I think… I’m going to live.
Maybe that seems dramatic. In fact, it most likely does if you’ve never tried to have a baby for 2.5 years, got pregnant when you’d given up, found out you had not one but two little grains of rice in there, and then, lost them both.
I have come to terms with the fact that most people don’t get it. I have come to terms with the fact that miscarriage is a topic that people think they understand in theory and then, when faced with it in real life, come to a whole new “understanding.”
I have learned. I have learned. I have learned.
And, I suppose that is something to say. It is perhaps the most you can hope for from something that devastates you to your very core. Something that — for me — has challenged my very beliefs about life, about fairness, about the notion of a good and just Creator in this world.
I have learned a lot.
1. I’ve learned what not to say to someone after a miscarriage. I’ve heard the topic of miscarriage referred to as the “silent tragedy.” And, I understand that now. I think it’s something that is so scary to contemplate, people need to minimize it in order to even address it. I cannot tell you how many times I heard derivatives of, “Better luck next time,” or “It wasn’t even a baby yet.” I cannot tell you how many times I’ve seen women go into all-out hysterical panic mode when a new boyfriend breaks up with them, and yet, we are supposed to just shake it off when the embryo in our womb we’ve already emotionally bonded with dies? Am I the only one that just finds that insane?
2. I’ve learned the value of friendships. In this situation, there were certain people in my life that really stepped up to the plate on this one. They listened when I needed to rage against the machine, and stepped away when I needed to fold into myself (which was often). Thank you, loves.
3. I’ve learned that I really do have a partner in my life. In the five years I have loved Ryan, I never loved and appreciated him more than I did during those five hours I was in labor. When we married, we promised “for better or worse.” He meant it.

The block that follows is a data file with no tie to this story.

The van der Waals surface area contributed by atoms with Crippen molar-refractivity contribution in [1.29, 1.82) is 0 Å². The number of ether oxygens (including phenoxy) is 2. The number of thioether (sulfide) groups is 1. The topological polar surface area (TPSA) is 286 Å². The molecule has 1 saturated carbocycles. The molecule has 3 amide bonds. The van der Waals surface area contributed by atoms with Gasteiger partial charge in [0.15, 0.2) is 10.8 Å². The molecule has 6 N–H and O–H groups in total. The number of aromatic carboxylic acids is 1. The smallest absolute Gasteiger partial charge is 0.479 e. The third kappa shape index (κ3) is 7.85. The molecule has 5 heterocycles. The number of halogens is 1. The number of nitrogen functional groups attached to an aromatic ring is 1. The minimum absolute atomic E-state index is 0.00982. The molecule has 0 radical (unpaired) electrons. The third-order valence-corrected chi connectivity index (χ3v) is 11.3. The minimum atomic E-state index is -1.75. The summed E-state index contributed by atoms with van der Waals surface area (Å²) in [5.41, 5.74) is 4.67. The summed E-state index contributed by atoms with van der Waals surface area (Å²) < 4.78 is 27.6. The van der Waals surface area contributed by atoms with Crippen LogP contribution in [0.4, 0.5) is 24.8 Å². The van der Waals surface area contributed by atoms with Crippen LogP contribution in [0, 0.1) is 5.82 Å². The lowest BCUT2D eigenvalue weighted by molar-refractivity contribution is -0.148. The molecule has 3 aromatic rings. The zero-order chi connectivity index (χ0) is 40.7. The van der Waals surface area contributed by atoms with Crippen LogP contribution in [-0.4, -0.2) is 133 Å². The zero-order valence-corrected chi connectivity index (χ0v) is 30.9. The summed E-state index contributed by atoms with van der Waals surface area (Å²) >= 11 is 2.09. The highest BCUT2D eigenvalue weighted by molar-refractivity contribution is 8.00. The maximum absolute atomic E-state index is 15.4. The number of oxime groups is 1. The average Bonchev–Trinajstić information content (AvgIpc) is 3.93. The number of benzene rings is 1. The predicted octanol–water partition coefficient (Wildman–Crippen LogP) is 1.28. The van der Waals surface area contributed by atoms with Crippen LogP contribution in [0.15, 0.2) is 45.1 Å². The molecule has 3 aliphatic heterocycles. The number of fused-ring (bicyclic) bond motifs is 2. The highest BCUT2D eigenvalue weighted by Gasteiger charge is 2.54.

4. I’ve learned that having a baby is more important to me than almost anything in the entire world. It is more important to me than having a career, more important than publishing a book, more important than owning a home, more important than having the freedom to travel. When I was pregnant, I felt like I saw clearly for the first time in my life. Nothing I have ever wanted or dreamt even came close to how badly I wanted my babies.
5. I’ve learned that people do these things. “People do these things” is a phrase my mother and I have traded through a few rough times in life. It refers to all the amazing people we’ve known and haven’t known in life who’ve done things beyond our comprehension. And, yet, they come out on the other side, war worn, yet ready to trudge on. They move on, and if they can, I guess I can too.
Of course, of course, this isn’t all I’ve learned. And, my learning isn’t done yet either. I’ve learned that grief doesn’t just strike those experiencing the tragedy. I’ve learned that people struggle terribly with words in times of tragedy and one should have compassion for that. I’ve learned that your family loves you, and that’s a blessing beyond words. I’ve learned that the kindness of strangers can completely change your day.
So many things. So, so many things… I’ve learned that no matter how much you don’t want it to, life moves on and you have to go with it.
It is the way of things.
“Serenity comes when you stop expecting and start accepting.”